Drinking with.... The Rugby Export
Rugby : Chatting with Jack Parsons
Jack Parsons left the UK in 2012 to pursue his dream of being a pro baller. Jack is currently playing for SAP in Parthenay, but we caught up with him on more familiar shores, and in all too familiar surroundings...
HOLD THE FRONT PAGE : 26th MAY JACK SIGNS DEAL WITH FEDERALE 1 CLUB RC BLOIS
Venue : The Outside Chance
Format : Beers, several
When you think of French Rugby, big pay packets and some of the top teams in Europe come to mind. SAP are play in Federale 3, which is the 5th tier of French rugby and consists of 226 clubs in 21 pools of 8. Quite the battle then to get from there to the lofty reaches of the Top 14.
The Sporting Blog: So first up,How did you find yourself in Parthenay? What's the story?
Jack Parsons: When I came back from Australia in April 2015 I had the Summer off and was trialling with London Welsh for a bit. They didn't offer me anything and my agent talked to me about the offer in France. We had a chat with them and it sounded good, new culture, new place, so I signed with them.
TSB: Did you just visit the one time before signing?
JP: Yeah just once. Had the chat, looked around the facilities and that was it.
TSB : Was it because it was the best option or the only option or just a good fit at the time?
JP : A bit of both yeah. Other boys are playing from July and it was getting near October, I really needed to be playing and the club made me feel welcome.
TSB: A lot of our readers won't be familiar with Federale 3 rugby. What sort of guys are you playing against? Are they all young like yourself and looking to go to the next level?
JP: It's like a mix of young academy boys from Top 14 sides who are loaned out and overseas players. There are quite a few foreign players in the league; Fijians, Romanians, Italians and so on. Probably 50% of our team is French (at SAP Parthenay) .
TSB: So are a lot of the French players there journeymen who've been battling away for a while?
JP : Some of the boys are local, I have a friend who's been there since he was about 12 and played through the age groups. We have a real mixture. Our backs coach is a former Fijian captain who played in 2 World cups.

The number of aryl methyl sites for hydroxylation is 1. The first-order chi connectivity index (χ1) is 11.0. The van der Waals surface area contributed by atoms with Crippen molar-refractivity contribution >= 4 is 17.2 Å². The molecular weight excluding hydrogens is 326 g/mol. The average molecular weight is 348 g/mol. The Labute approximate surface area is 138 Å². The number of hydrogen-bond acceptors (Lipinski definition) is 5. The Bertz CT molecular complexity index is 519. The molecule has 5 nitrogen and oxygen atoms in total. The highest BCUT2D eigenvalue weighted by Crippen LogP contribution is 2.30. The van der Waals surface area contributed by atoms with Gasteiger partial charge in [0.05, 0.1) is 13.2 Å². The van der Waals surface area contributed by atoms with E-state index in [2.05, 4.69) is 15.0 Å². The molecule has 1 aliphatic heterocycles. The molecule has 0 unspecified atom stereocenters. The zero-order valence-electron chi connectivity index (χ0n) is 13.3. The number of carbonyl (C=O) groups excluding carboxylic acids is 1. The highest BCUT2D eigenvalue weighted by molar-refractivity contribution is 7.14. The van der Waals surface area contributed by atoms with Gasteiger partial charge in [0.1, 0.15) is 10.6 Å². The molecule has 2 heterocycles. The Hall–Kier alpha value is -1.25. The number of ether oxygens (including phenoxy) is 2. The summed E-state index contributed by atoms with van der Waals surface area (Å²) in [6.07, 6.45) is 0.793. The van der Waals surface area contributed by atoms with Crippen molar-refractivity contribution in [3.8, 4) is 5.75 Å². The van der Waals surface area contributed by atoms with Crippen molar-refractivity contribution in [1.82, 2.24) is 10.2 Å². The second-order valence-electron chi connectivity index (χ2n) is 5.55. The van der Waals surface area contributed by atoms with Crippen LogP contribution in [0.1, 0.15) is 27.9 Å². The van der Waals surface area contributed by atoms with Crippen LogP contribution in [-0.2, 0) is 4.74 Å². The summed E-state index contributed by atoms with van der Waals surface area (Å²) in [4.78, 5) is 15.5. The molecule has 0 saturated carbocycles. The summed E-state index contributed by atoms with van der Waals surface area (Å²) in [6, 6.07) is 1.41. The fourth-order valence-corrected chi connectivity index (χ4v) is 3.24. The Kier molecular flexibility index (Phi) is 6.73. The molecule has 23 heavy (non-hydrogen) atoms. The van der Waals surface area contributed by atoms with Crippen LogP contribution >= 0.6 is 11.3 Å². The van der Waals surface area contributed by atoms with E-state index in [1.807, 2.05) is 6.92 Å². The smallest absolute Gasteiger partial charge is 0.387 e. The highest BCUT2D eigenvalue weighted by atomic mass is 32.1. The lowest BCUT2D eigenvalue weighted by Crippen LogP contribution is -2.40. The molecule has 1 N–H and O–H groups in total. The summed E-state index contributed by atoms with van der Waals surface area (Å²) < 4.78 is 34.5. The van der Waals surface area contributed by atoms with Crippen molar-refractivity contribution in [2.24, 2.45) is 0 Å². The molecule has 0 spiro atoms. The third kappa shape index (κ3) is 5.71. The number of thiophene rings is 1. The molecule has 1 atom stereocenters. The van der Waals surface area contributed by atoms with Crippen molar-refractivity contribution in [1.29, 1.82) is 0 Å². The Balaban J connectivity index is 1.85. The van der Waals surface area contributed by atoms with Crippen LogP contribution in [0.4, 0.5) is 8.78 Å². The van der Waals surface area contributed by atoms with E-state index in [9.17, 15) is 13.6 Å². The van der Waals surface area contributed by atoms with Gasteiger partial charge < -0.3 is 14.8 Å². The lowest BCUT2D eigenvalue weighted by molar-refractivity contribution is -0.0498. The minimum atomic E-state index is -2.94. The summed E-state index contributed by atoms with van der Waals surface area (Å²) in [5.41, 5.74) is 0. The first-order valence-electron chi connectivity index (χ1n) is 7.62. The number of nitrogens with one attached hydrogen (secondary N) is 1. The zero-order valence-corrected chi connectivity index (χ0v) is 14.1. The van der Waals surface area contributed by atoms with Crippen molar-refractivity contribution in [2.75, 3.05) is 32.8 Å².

TSB : We often hear that Rugby in France is more professional or at least taken more professionally at the lower levels....
JP : Yeah definitely, we have our own Strength and conditioning coach,diet and nutritionist, analysts....
TSB : What's the locals view on overseas players?
JP : You have the older generation that come in for a beer after the game and they are great as long as they can see you putting 100% in and that you care about the club.
TSB: How about fitting in culturally? It's often overlooked at the top level but I guess even more so in the lower tiers?
JP : At the start it was very hard. I didn't know any French before getting there. The culture yeah... I mean when you meet the boys at training you're kissing them! No handshakes, no high fives. There are different kisses depending on where your from; 4 if your from the South, 2 if your from Paris. Just getting to know that sort of stuff was tricky.
TSB : Where did you live when you first got there?
JP : They gave me my own apartment when I got there and sorted everything out for me.
TSB: With regards to coaching and specifically tactics, is that something that you just pick up or does it take a bit longer to get right compared to being at home?
JP : Really hard at the start, especially in team talks I had to have the translator come and sit with me. Again when doing analysis sessions he's coming with me. The backs coach spoke English so that helped but the 1st team coach, who was a former prop and pretty scary guy, I know when he was pissed off with me as I knew the swear words. When he said my name after a swear word then I knew I'd done something wrong!
TSB : Haha, and what about when planning for the next game?
JP : I'd talk to the backs coach directly and ask him "Do I need to play in behind, do they have rush defence, are we playing out wide?" He'd let me know what we needed to do. Like at half time he'd come and let me know what we were or weren't doing right.